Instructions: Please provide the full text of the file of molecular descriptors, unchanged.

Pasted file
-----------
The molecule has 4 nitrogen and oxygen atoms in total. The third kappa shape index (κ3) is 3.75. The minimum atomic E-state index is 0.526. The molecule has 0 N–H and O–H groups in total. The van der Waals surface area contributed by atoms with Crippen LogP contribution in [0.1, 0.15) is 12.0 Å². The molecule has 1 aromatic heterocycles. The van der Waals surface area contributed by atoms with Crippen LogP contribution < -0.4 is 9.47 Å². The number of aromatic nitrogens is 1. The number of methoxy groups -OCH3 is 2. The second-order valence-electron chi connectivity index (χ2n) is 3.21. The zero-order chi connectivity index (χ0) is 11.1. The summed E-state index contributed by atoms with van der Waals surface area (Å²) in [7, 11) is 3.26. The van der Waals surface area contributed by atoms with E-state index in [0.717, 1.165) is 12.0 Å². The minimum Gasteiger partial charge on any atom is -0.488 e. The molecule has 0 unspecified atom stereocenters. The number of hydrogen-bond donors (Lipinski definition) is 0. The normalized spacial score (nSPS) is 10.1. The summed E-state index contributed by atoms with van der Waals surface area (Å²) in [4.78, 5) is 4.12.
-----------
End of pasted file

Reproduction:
The molecule has 4 nitrogen and oxygen atoms in total. The third kappa shape index (κ3) is 3.75. The minimum atomic E-state index is 0.526. The molecule has 0 N–H and O–H groups in total. The van der Waals surface area contributed by atoms with Crippen LogP contribution in [0.1, 0.15) is 12.0 Å². The molecule has 1 aromatic heterocycles. The van der Waals surface area contributed by atoms with Crippen LogP contribution < -0.4 is 9.47 Å². The number of aromatic nitrogens is 1. The number of methoxy groups -OCH3 is 2. The second-order valence-electron chi connectivity index (χ2n) is 3.21. The zero-order chi connectivity index (χ0) is 11.1. The summed E-state index contributed by atoms with van der Waals surface area (Å²) in [7, 11) is 3.26. The van der Waals surface area contributed by atoms with E-state index in [0.717, 1.165) is 12.0 Å². The minimum Gasteiger partial charge on any atom is -0.488 e. The molecule has 0 unspecified atom stereocenters. The number of hydrogen-bond donors (Lipinski definition) is 0. The normalized spacial score (nSPS) is 10.1. The summed E-state index contributed by atoms with van der Waals surface area (Å²) in [4.78, 5) is 4.12.